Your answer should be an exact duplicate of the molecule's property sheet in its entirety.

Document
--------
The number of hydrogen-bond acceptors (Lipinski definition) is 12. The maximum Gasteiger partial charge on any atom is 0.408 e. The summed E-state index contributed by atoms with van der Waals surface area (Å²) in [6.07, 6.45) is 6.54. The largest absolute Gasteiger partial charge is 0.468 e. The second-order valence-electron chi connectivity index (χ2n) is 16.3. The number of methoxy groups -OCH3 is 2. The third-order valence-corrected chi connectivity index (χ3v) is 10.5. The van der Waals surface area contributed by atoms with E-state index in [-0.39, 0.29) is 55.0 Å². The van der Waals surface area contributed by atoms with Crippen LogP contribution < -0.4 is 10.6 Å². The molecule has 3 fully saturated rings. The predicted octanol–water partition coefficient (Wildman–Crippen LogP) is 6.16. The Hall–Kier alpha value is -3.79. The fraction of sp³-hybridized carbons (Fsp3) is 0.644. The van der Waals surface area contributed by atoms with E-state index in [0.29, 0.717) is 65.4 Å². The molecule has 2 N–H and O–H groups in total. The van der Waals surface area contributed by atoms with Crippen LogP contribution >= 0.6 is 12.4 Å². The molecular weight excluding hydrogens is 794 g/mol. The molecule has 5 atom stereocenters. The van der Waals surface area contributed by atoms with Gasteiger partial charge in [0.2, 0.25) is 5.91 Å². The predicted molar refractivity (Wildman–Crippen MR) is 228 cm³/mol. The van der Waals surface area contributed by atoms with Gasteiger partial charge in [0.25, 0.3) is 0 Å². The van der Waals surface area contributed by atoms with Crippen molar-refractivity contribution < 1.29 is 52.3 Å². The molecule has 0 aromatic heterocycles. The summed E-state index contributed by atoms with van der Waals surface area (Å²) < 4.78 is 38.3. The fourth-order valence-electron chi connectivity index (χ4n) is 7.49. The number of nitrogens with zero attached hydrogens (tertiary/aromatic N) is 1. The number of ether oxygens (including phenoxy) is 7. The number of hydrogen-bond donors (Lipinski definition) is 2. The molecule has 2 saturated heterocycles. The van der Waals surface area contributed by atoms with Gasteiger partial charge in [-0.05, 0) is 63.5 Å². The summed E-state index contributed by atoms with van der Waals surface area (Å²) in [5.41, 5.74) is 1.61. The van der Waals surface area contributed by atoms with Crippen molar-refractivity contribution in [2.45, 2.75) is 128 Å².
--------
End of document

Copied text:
The number of hydrogen-bond acceptors (Lipinski definition) is 12. The maximum Gasteiger partial charge on any atom is 0.408 e. The summed E-state index contributed by atoms with van der Waals surface area (Å²) in [6.07, 6.45) is 6.54. The largest absolute Gasteiger partial charge is 0.468 e. The second-order valence-electron chi connectivity index (χ2n) is 16.3. The number of methoxy groups -OCH3 is 2. The third-order valence-corrected chi connectivity index (χ3v) is 10.5. The van der Waals surface area contributed by atoms with E-state index in [-0.39, 0.29) is 55.0 Å². The van der Waals surface area contributed by atoms with Crippen LogP contribution < -0.4 is 10.6 Å². The molecule has 3 fully saturated rings. The predicted octanol–water partition coefficient (Wildman–Crippen LogP) is 6.16. The Hall–Kier alpha value is -3.79. The fraction of sp³-hybridized carbons (Fsp3) is 0.644. The van der Waals surface area contributed by atoms with E-state index in [0.29, 0.717) is 65.4 Å². The molecule has 2 N–H and O–H groups in total. The van der Waals surface area contributed by atoms with Crippen LogP contribution >= 0.6 is 12.4 Å². The molecular weight excluding hydrogens is 794 g/mol. The molecule has 5 atom stereocenters. The van der Waals surface area contributed by atoms with Gasteiger partial charge in [0.2, 0.25) is 5.91 Å². The predicted molar refractivity (Wildman–Crippen MR) is 228 cm³/mol. The van der Waals surface area contributed by atoms with Gasteiger partial charge in [0.25, 0.3) is 0 Å². The van der Waals surface area contributed by atoms with Crippen molar-refractivity contribution < 1.29 is 52.3 Å². The molecule has 0 aromatic heterocycles. The summed E-state index contributed by atoms with van der Waals surface area (Å²) < 4.78 is 38.3. The fourth-order valence-electron chi connectivity index (χ4n) is 7.49. The number of nitrogens with zero attached hydrogens (tertiary/aromatic N) is 1. The number of ether oxygens (including phenoxy) is 7. The number of hydrogen-bond donors (Lipinski definition) is 2. The molecule has 2 saturated heterocycles. The van der Waals surface area contributed by atoms with Gasteiger partial charge in [-0.05, 0) is 63.5 Å². The summed E-state index contributed by atoms with van der Waals surface area (Å²) in [5.41, 5.74) is 1.61. The van der Waals surface area contributed by atoms with Crippen molar-refractivity contribution in [2.45, 2.75) is 128 Å².